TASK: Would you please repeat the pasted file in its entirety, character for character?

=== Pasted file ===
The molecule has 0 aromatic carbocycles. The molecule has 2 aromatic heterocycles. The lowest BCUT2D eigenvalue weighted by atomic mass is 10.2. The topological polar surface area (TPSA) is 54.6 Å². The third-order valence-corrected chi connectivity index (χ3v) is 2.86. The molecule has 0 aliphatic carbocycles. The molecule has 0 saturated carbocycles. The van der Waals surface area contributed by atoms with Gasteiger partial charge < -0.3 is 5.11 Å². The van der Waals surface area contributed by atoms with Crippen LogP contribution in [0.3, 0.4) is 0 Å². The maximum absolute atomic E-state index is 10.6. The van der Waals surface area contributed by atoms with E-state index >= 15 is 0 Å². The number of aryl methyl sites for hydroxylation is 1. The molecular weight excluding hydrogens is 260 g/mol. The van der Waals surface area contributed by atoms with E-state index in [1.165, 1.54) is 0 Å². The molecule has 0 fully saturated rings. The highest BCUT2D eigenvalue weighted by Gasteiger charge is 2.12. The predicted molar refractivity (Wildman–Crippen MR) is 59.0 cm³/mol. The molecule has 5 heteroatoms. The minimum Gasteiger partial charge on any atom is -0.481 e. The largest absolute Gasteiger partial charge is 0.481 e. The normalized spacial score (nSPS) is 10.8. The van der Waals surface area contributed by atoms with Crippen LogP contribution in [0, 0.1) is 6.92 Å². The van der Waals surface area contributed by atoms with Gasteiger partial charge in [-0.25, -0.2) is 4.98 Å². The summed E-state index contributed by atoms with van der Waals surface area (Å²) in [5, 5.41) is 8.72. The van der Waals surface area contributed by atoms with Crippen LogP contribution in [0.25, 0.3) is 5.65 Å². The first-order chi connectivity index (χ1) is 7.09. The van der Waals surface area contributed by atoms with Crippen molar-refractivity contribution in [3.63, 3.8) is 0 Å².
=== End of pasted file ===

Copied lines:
The molecule has 0 aromatic carbocycles. The molecule has 2 aromatic heterocycles. The lowest BCUT2D eigenvalue weighted by atomic mass is 10.2. The topological polar surface area (TPSA) is 54.6 Å². The third-order valence-corrected chi connectivity index (χ3v) is 2.86. The molecule has 0 aliphatic carbocycles. The molecule has 0 saturated carbocycles. The van der Waals surface area contributed by atoms with Gasteiger partial charge < -0.3 is 5.11 Å². The van der Waals surface area contributed by atoms with Crippen LogP contribution in [0.3, 0.4) is 0 Å². The maximum absolute atomic E-state index is 10.6. The van der Waals surface area contributed by atoms with E-state index >= 15 is 0 Å². The number of aryl methyl sites for hydroxylation is 1. The molecular weight excluding hydrogens is 260 g/mol. The van der Waals surface area contributed by atoms with E-state index in [1.165, 1.54) is 0 Å². The molecule has 0 fully saturated rings. The highest BCUT2D eigenvalue weighted by Gasteiger charge is 2.12. The predicted molar refractivity (Wildman–Crippen MR) is 59.0 cm³/mol. The molecule has 5 heteroatoms. The minimum Gasteiger partial charge on any atom is -0.481 e. The largest absolute Gasteiger partial charge is 0.481 e. The normalized spacial score (nSPS) is 10.8. The van der Waals surface area contributed by atoms with Crippen LogP contribution in [0, 0.1) is 6.92 Å². The van der Waals surface area contributed by atoms with Gasteiger partial charge in [-0.25, -0.2) is 4.98 Å². The summed E-state index contributed by atoms with van der Waals surface area (Å²) in [5, 5.41) is 8.72. The van der Waals surface area contributed by atoms with Crippen LogP contribution in [0.25, 0.3) is 5.65 Å². The first-order chi connectivity index (χ1) is 7.09. The van der Waals surface area contributed by atoms with Crippen molar-refractivity contribution in [3.63, 3.8) is 0 Å².